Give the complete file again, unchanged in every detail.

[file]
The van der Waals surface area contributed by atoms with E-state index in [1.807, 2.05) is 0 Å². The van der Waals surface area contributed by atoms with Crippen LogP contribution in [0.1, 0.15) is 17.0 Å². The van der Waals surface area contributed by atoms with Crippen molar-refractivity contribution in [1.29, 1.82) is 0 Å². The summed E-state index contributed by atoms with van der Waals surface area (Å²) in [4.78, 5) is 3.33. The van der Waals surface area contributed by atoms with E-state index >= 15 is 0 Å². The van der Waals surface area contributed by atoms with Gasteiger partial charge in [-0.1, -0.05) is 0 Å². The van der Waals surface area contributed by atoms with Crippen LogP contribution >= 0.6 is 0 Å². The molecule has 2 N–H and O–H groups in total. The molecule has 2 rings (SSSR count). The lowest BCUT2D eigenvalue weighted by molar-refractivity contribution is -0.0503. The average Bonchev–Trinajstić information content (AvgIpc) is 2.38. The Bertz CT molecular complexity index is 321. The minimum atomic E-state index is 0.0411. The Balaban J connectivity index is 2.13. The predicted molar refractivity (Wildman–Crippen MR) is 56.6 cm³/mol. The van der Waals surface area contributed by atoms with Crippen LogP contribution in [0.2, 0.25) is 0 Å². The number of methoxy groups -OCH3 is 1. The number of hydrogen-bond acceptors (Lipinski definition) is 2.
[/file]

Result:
The van der Waals surface area contributed by atoms with E-state index in [1.807, 2.05) is 0 Å². The van der Waals surface area contributed by atoms with Crippen LogP contribution in [0.1, 0.15) is 17.0 Å². The van der Waals surface area contributed by atoms with Crippen molar-refractivity contribution in [1.29, 1.82) is 0 Å². The summed E-state index contributed by atoms with van der Waals surface area (Å²) in [4.78, 5) is 3.33. The van der Waals surface area contributed by atoms with E-state index >= 15 is 0 Å². The van der Waals surface area contributed by atoms with Gasteiger partial charge in [-0.1, -0.05) is 0 Å². The van der Waals surface area contributed by atoms with Crippen LogP contribution >= 0.6 is 0 Å². The molecule has 2 N–H and O–H groups in total. The molecule has 2 rings (SSSR count). The lowest BCUT2D eigenvalue weighted by molar-refractivity contribution is -0.0503. The average Bonchev–Trinajstić information content (AvgIpc) is 2.38. The Bertz CT molecular complexity index is 321. The minimum atomic E-state index is 0.0411. The Balaban J connectivity index is 2.13. The predicted molar refractivity (Wildman–Crippen MR) is 56.6 cm³/mol. The van der Waals surface area contributed by atoms with Crippen LogP contribution in [0.2, 0.25) is 0 Å². The number of methoxy groups -OCH3 is 1. The number of hydrogen-bond acceptors (Lipinski definition) is 2.